Anyhow...I LOVE bread. I love GOOD bread. I love sourdough bread. I love artisan bread. I love chewy bread. I love moist bread. I love THIS bread!
At first, I thought that the premise of this bread - Artisan Bread in 5 Minutes a Day - was just a joke to get me to buy a cookbook. Wrong. It really does only take about 5 work minutes of my actual time to make a loaf of this bread. I can handle that! So I don't get in trouble for "not giving credit where credit is due"...you can find more recipes from the folks that created this one at artisanbreadinfive.com.
Artisan Bread in 5 Minutes a Day Master Recipe
3 1/2 cups lukewarm water
4 teaspoons active dry yeast
4 teaspoons coarse salt
7 1/4 cups unbleached all-purpose or artisan flour (measure using scoop and sweep method)
This is enough dough for 4 (1-lb.) loaves, but I actually make 2 (2-lb) loaves instead otherwise Melon Man eats a whole loaf at once.
Mixing the dough:
In a 5 or 6 quart bowl or lidded Food Storage Container, dump in the water and add the yeast and salt.
Dump in the flour all at once and stir with a long handled wooden spoon or a Danish Dough Whisk.
Stir it until all of the flour is incorporated into the dough, as you can see it will be a wet rough dough.
Put the lid on the container, but do not snap it shut. You want the gases from the yeast to escape. (You can put a little hole in the top of the lids so that you can close the lid and still allow the gases to get out. As you can see it doesn’t take much of a hole to accomplish this.)
The dough will be flat on the top and some of the bubbles may even appear to be popping. (If you intend to refrigerate the dough after this stage it can be placed in the refrigerator even if the dough is not perfectly flat. The yeast will continue to work even in the refrigerator.) The dough can be used right after the initial 2 hour rise, but it is much easier to handle when it is chilled.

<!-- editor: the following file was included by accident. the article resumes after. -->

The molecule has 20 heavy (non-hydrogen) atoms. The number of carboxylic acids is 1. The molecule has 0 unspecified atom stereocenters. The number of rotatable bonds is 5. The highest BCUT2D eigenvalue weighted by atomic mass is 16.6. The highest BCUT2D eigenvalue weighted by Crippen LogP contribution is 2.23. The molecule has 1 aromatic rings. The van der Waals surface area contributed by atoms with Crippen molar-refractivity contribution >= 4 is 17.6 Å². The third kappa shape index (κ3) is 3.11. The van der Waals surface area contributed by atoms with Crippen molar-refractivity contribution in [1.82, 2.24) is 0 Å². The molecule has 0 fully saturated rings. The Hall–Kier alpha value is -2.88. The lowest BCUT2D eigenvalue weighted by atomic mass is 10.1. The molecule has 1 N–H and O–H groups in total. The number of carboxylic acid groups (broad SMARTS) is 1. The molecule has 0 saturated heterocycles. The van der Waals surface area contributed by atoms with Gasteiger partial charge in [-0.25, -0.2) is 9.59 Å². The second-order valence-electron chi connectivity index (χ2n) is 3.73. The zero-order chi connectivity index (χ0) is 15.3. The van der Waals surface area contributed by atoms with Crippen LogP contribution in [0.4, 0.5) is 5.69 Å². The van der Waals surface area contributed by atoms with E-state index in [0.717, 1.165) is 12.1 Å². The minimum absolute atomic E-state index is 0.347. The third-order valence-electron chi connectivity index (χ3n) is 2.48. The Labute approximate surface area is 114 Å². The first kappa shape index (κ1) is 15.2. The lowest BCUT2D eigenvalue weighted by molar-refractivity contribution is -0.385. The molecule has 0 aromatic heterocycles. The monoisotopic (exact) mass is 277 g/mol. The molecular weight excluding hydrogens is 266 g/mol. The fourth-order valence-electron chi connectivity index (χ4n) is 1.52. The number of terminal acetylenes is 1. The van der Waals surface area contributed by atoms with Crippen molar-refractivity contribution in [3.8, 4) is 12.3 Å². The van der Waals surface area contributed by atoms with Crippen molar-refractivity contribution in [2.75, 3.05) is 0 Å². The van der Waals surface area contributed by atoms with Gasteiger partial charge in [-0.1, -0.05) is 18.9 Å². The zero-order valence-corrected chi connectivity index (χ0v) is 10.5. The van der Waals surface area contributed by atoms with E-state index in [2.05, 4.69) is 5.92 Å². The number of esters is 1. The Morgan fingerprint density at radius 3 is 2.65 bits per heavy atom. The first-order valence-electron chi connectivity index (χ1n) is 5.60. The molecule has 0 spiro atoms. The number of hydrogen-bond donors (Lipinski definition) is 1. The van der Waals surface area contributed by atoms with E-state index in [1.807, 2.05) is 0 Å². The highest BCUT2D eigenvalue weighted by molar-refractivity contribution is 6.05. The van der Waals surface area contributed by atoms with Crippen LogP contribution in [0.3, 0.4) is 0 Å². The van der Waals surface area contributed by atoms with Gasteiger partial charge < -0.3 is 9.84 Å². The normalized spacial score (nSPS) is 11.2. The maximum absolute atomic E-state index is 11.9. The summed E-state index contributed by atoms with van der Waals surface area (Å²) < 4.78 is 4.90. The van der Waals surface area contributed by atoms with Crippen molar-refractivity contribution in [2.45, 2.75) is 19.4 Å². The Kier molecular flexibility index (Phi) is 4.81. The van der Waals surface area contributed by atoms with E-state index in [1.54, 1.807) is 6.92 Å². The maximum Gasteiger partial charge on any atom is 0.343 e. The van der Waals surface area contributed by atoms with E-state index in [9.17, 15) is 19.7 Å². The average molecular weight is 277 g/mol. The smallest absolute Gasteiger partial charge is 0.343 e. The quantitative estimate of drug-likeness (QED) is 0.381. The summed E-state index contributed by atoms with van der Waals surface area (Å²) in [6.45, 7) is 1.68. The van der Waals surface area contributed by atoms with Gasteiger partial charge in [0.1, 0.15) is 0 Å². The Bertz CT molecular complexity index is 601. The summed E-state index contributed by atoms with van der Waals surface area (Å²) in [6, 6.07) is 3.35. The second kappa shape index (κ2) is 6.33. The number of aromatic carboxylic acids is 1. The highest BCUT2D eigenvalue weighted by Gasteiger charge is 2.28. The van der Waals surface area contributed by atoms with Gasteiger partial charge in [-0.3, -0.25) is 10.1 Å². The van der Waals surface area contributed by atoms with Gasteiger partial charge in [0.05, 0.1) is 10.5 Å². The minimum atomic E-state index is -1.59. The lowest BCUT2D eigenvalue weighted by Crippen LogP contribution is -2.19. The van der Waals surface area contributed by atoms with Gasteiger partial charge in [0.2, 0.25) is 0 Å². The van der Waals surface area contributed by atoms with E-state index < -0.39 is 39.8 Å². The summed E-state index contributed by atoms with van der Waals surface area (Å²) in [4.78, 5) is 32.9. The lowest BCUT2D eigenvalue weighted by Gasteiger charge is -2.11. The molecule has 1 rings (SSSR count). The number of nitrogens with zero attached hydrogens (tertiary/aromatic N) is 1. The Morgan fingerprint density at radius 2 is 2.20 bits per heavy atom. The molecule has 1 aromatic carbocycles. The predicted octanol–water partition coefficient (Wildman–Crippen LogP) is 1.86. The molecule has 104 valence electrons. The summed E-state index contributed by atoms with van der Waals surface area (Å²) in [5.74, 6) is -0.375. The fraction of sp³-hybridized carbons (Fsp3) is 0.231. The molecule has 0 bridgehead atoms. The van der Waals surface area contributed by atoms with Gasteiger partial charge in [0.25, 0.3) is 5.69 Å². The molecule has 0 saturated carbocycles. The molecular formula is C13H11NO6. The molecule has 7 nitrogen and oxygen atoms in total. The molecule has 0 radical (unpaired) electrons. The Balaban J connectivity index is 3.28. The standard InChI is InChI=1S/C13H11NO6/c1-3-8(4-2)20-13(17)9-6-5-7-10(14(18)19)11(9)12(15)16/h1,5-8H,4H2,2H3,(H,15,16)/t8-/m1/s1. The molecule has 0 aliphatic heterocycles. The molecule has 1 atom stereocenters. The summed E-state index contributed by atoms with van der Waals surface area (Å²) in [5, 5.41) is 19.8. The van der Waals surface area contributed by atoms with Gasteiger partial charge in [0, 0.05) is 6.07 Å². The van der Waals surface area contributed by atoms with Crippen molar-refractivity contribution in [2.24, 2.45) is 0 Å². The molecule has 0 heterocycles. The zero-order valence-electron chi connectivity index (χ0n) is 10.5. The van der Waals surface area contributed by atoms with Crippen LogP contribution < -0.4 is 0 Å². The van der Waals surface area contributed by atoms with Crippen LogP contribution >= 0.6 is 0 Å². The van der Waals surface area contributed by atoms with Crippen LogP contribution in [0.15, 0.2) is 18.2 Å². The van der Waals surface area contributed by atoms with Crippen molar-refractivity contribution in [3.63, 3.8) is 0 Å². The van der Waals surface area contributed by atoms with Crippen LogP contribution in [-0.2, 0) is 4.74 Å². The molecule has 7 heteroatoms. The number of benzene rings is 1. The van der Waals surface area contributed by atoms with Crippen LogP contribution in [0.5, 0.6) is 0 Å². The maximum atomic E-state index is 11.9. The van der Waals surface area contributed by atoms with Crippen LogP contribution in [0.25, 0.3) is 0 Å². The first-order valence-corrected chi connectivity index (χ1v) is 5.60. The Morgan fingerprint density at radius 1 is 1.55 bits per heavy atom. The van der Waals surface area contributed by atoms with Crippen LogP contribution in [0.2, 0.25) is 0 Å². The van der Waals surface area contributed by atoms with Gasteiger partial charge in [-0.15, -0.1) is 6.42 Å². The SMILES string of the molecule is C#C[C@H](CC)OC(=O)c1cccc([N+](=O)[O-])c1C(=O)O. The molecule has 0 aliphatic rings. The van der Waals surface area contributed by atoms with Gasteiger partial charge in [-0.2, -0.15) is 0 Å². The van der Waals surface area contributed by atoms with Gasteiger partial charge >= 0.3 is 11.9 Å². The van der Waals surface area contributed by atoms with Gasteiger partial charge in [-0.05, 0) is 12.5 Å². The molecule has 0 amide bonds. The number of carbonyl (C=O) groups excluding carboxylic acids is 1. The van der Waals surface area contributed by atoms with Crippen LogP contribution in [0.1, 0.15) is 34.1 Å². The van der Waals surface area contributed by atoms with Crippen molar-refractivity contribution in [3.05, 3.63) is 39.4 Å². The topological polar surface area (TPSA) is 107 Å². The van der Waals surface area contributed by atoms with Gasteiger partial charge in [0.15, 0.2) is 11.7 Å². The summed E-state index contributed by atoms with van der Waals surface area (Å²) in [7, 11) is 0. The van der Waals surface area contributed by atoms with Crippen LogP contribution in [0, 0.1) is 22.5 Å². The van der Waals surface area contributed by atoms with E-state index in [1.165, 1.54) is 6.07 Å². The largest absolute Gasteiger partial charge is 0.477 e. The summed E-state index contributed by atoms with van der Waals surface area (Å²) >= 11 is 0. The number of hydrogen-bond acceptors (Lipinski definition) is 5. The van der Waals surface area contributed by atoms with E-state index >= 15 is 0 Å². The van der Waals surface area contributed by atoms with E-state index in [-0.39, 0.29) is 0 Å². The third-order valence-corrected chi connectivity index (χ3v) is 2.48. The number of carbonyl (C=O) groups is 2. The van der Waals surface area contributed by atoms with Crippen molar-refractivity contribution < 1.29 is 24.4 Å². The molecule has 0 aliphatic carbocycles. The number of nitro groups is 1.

The next time you pull the dough out of the refrigerator you will notice that it has collapsed and this is totally normal for the dough. It will never rise up again in the container.
Making the loaf:
Dust the surface of the dough with a little flour, just enough to prevent it from sticking to your hands when you reach in to pull a piece out.
You should notice that the dough has a lot of stretch once it has rested. (If your dough breaks off instead of stretching like this your dough is probably too dry and you can just add a few tablespoons of water and let it sit again until the dough absorbs the additional water.)
Cut off a 1-pound piece of dough using kitchen shears and form it into a ball by tucking the sides of the dough under the ball while twisting and turning the dough to do so. Place the ball on a generous layer of corn meal on top of a pizza peel. (The picture shows it on parchment paper instead.)
Let the dough rest for at least 40 minutes (although letting it go 60 or even 90 minutes will give you a more open hole structure in the interior of the loaf. This may also improve the look of your loaf and prevent it from splitting on the bottom.). You will notice that the loaf does not rise much during this rest, in fact it may just spread sideways, this is normal for this dough.
Preheat the oven to 425 degrees with a Baking Stone* on the center rack, with a broiler tray on the bottom rack, which will be used to produce steam. (The tray needs to be at least 4 or 5 inches away from your stone to prevent it from cracking.)
Slide the loaf into the oven onto the preheated stone (the one in the picture is cast iron) and add a cup of hot water to the broiler tray. Quickly close the oven door to prevent the steam from escaping. Bake the bread for 30-35 minutes or until it's a deep brown color. As the bread bakes you should notice a nice oven spring in the dough. This is where the dough rises.